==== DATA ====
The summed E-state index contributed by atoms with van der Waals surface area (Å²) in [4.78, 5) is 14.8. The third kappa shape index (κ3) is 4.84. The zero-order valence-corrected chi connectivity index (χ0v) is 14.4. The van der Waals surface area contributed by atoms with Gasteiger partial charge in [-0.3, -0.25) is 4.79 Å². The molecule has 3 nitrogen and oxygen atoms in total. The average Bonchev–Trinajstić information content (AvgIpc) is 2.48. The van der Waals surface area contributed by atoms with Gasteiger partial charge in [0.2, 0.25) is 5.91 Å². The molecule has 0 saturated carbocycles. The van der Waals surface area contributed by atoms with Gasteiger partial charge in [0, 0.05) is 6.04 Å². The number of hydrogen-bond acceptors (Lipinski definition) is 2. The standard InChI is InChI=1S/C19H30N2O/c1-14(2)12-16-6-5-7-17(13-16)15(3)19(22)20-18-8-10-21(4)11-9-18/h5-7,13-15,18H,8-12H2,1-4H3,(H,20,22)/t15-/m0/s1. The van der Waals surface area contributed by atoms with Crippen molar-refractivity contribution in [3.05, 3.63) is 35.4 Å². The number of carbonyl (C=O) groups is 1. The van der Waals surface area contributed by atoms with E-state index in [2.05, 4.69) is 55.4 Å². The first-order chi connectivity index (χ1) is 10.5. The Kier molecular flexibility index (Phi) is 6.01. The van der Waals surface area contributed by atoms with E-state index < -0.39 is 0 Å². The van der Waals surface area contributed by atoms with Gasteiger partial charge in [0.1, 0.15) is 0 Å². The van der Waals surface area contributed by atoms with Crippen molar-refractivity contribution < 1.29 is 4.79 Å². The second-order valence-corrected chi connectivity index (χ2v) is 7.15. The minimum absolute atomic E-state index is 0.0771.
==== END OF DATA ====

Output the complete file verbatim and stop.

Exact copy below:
The summed E-state index contributed by atoms with van der Waals surface area (Å²) in [4.78, 5) is 14.8. The third kappa shape index (κ3) is 4.84. The zero-order valence-corrected chi connectivity index (χ0v) is 14.4. The van der Waals surface area contributed by atoms with Gasteiger partial charge in [-0.3, -0.25) is 4.79 Å². The molecule has 3 nitrogen and oxygen atoms in total. The average Bonchev–Trinajstić information content (AvgIpc) is 2.48. The van der Waals surface area contributed by atoms with Gasteiger partial charge in [0.2, 0.25) is 5.91 Å². The molecule has 0 saturated carbocycles. The van der Waals surface area contributed by atoms with Gasteiger partial charge in [0, 0.05) is 6.04 Å². The number of hydrogen-bond acceptors (Lipinski definition) is 2. The standard InChI is InChI=1S/C19H30N2O/c1-14(2)12-16-6-5-7-17(13-16)15(3)19(22)20-18-8-10-21(4)11-9-18/h5-7,13-15,18H,8-12H2,1-4H3,(H,20,22)/t15-/m0/s1. The van der Waals surface area contributed by atoms with Crippen molar-refractivity contribution in [3.05, 3.63) is 35.4 Å². The number of carbonyl (C=O) groups is 1. The van der Waals surface area contributed by atoms with E-state index in [2.05, 4.69) is 55.4 Å². The first-order chi connectivity index (χ1) is 10.5. The Kier molecular flexibility index (Phi) is 6.01. The van der Waals surface area contributed by atoms with E-state index < -0.39 is 0 Å². The van der Waals surface area contributed by atoms with Gasteiger partial charge in [0.1, 0.15) is 0 Å². The van der Waals surface area contributed by atoms with Crippen molar-refractivity contribution < 1.29 is 4.79 Å². The second-order valence-corrected chi connectivity index (χ2v) is 7.15. The minimum absolute atomic E-state index is 0.0771.